You might remember slamming, or switching someone’s long-distance carrier without their knowledge or permission, as a crime of the years just after phone deregulation, when the idea that one could switch long-distance carriers was novel. It’s a scam that still happens to people with landlines, though, and you should know how to prevent it, and what you should warn landline-having friends and relatives not to do. [More]
Here’s a weird possible scam going around. Our reader Chris writes, “Every day for the past week, I’ve been getting an automated call that asks me, ‘This is Survey 2010. Do you have a small dog?'”
Just a quick heads up to everyone that IDT has nothing of value to offer you, so if someone claiming to be from IDT (or any other energy company that’s not the one you already buy energy from) comes to your door and asks to see your bill, give them a good how do you do and send them on their way. I’ve had IDT scammers hit my building twice in the past two weeks, and just now returned from throwing them out of the building a few minutes ago.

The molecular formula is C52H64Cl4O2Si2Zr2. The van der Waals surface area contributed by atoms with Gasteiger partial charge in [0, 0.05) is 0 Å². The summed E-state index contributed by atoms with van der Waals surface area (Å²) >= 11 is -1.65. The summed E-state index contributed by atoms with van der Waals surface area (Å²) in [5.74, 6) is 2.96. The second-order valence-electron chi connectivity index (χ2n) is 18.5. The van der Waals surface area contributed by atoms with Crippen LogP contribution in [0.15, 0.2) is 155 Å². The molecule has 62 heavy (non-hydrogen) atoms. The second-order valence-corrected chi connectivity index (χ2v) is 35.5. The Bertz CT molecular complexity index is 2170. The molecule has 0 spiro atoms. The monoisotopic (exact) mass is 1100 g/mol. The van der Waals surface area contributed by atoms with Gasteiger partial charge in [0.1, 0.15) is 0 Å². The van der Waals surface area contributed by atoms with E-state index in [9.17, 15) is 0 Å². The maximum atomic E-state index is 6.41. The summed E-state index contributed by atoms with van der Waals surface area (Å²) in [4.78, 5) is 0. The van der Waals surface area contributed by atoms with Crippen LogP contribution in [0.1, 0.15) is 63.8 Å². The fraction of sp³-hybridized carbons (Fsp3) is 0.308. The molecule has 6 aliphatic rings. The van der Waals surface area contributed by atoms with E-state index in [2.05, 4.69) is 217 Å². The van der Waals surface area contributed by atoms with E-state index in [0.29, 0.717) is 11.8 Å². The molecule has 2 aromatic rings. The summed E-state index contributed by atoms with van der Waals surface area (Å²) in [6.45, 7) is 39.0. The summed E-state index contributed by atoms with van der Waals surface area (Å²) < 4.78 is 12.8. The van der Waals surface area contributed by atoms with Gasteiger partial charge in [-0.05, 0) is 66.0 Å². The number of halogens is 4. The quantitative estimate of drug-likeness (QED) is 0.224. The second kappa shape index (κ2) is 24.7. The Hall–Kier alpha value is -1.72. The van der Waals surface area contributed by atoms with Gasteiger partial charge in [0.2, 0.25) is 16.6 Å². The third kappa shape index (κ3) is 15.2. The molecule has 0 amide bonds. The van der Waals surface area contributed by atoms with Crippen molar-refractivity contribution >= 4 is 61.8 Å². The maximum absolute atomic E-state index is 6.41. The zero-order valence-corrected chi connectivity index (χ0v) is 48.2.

It has now been 72 hours since Verizon took control of reader Matt’s phone, according to his new website www.verizon-fios-sucks.com. He originally tried to order FiOS way back in November, but when no one called to schedule an installation, he was told that his order didn’t exist and would need to reorder.
After seeing our post, “What ConEd Thinks Of IDT Energy Slamming Its Customers,” spokesman Alfonso Quiroz called back to say “your statement is incorrect.”
ConEd spokesman Alfonso Quiroz let us know that they, “always encourage customers to shop around.” He pointed to poweryourway.com as a great place to find alternate energy service companies or ESCOs.
Pete got switched over to IDT Energy by a scammy door-to-door salesman, thanks to his sleepy and ignorant roommate, and now he wants help.
According to the NY Attorney General’s office, they’ve never heard any complaints about IDT Energy. Bryan writes:
Door to door marketers working for IDT Energy are still preying upon New Yorkers, pretending to work for ConEd in an effort to get residents to switch over electrical service to the energy reseller.
The Iowa Attorney General is warning people that they may have been fooled by an Indiana-based phone company.